Pocapan tembung basa Inggris ing Wikipedia ditata ing International Phonetic Alphabet (IPA) migunakaké konvènsi ing ngisor, sing ora mligi marang salah siji dialèk. Luwih pepak ngenani kunci IPA, pirsani Wikipédia:IPA, sing nyakup swara sing ora ana ing basa Inggris.
- If the two characters ˈɡ and ˈ do not match, if the first looks like a ˈγ, then you have an issue with your default font. See Rendering issues.
- Although the IPA symbol [r] represents a trill, /r/ is widely used instead of /ɹ/ in broad transcriptions of English.
- /hw/ is not distinguished from /w/ in dialects with the wine-whine merger, such as RP and most varieties of GenAm.
- A number of English words, such as genre and garage, are pronounced with either /ʒ/ or /dʒ/.
- In most dialects, /x/ is replaced by /k/ in loch and by /h/ in Chanukah.
- In non-rhotic accents such as RP, /r/ is not pronounced unless followed by a vowel. In some Wikipedia articles, /ɪər/ etc. may not be distinguished from /ɪr/ etc. When they are distinguished, the long vowels may be transcribed /iːr/ etc. by analogy with vowels not followed by /r/. If you notify us of this on the talk page, we will correct it.
- /ɒ/ is not distinguished from /ɑː/ in dialects with the father-bother merger such as GenAm.
- /ɔː/ is not distinguished from /ɑː/ (except before /r/) in dialects with the cot-caught merger such as some varieties of GenAm.
- Commonly transcribed /əʊ/ or /oː/.
- /ɔər/ is not distinguished from /ɔr/ in dialects with the horse-hoarse merger, which include most dialects of modern English.
- /ʊər/ is not distinguished from /ɔr/ in dialects with the pour-poor merger, including many younger speakers.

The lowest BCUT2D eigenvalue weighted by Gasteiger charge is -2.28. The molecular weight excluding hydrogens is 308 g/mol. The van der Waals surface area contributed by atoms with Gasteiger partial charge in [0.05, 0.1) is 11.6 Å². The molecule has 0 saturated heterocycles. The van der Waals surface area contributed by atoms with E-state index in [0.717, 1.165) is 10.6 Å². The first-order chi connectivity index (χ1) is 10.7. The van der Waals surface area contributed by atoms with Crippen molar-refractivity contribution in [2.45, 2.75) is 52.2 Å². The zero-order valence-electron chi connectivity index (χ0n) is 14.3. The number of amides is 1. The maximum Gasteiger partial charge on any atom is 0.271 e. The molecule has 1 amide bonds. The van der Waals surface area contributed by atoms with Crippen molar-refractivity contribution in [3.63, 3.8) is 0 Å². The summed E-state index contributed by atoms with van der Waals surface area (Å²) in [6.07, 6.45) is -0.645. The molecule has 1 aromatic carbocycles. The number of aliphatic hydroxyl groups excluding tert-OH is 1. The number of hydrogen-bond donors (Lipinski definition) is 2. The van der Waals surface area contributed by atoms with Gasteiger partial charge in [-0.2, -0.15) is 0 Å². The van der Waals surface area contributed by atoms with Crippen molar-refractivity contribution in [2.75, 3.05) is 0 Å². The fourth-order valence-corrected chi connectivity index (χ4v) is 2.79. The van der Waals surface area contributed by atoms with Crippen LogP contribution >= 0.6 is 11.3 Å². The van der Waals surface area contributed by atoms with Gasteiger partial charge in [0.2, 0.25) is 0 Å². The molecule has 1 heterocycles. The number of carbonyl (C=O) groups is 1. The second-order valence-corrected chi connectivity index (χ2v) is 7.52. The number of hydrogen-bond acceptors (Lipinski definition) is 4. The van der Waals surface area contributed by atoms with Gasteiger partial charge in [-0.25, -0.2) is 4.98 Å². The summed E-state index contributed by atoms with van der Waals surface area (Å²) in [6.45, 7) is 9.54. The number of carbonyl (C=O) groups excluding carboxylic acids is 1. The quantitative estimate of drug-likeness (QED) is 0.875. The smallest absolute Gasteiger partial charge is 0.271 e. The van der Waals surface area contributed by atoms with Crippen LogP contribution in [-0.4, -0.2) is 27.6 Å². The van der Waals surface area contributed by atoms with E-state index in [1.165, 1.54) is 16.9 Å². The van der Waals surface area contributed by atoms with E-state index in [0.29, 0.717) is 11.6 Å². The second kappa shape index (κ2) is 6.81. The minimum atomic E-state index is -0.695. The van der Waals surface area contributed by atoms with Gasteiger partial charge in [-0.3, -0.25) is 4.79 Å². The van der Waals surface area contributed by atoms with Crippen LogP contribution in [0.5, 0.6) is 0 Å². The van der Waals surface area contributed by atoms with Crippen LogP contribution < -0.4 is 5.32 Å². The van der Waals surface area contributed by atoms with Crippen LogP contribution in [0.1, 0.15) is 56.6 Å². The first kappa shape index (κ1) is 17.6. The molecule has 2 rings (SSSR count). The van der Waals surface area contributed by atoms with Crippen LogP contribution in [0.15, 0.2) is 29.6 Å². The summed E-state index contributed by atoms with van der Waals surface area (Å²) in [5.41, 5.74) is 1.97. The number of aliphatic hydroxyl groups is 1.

- This phoneme is not used in the northern half of England and some bordering parts of Wales. These words would take the ʊ vowel: there is no foot-strut split.
- In some articles these are transcribed /ɝː/ and /ɚ/ when not followed by a vowel.
- In dialects with yod-dropping, /juː/ is pronounced the same as /uː/ after coronal Konsonans (/t/, /d/, /s/, /z/, /n/, /θ/, and /l/) in the same syllable, so that dew /djuː/ is pronounced the same as do /duː/. In dialects with yod-coalescence, /tj/, /dj/, /sj/ and /zj/ are pronounced /tʃ/, /dʒ/, /ʃ/ and /ʒ/, so that the first syllable in Tuesday is pronounced the same as choose.
- Pronounced /iː/ in dialects with the happy tensing, /ɪ/ in other dialects. British convention used to transcribe it with /ɪ/, but the OED and other influential dictionaries recently converted to /i/.
- Pronounced [ə] in Australian and many US dialects, and [ɪ] in Received Pronunciation. Many speakers freely alternate between a reduced [ɪ̈] and a reduced [ə]. Many phoneticians (vd. Olive & Greenwood 1993:322) and the OED uses the pseudo-IPA symbol
ɪ, and Merriam–Webster uses ə̇.
- Pronounced [ʊ] in many dialects, [ə] in others. Many speakers freely alternate between a reduced [ʊ̈] and a reduced [ə]. The OED uses the pseudo-IPA symbol
- Pronounced [ə] in many dialects, and [ɵw] or [əw] before another vowel, as in cooperate. Sometimes pronounced as a full /oʊ/, especially in careful speech. (Bolinger 1989) Usually transcribed as /ə(ʊ)/ (or similar ways of showing variation between /əʊ/ and /ə/) in British dictionaries.
- It is arguable that there is no phonemic distinction in English between primary and secondary stress (vd. Ladefoged 1993), but it is conventional to notate them as here.
- Full vowels following a stressed syllable, such as the ship in battleship, are marked with secondary stress in some dictionaries (Merriam-Webster), but not in others (the OED). Such syllables are not actually stressed.
- Syllables are indicated sparingly, where necessary to avoid confusion.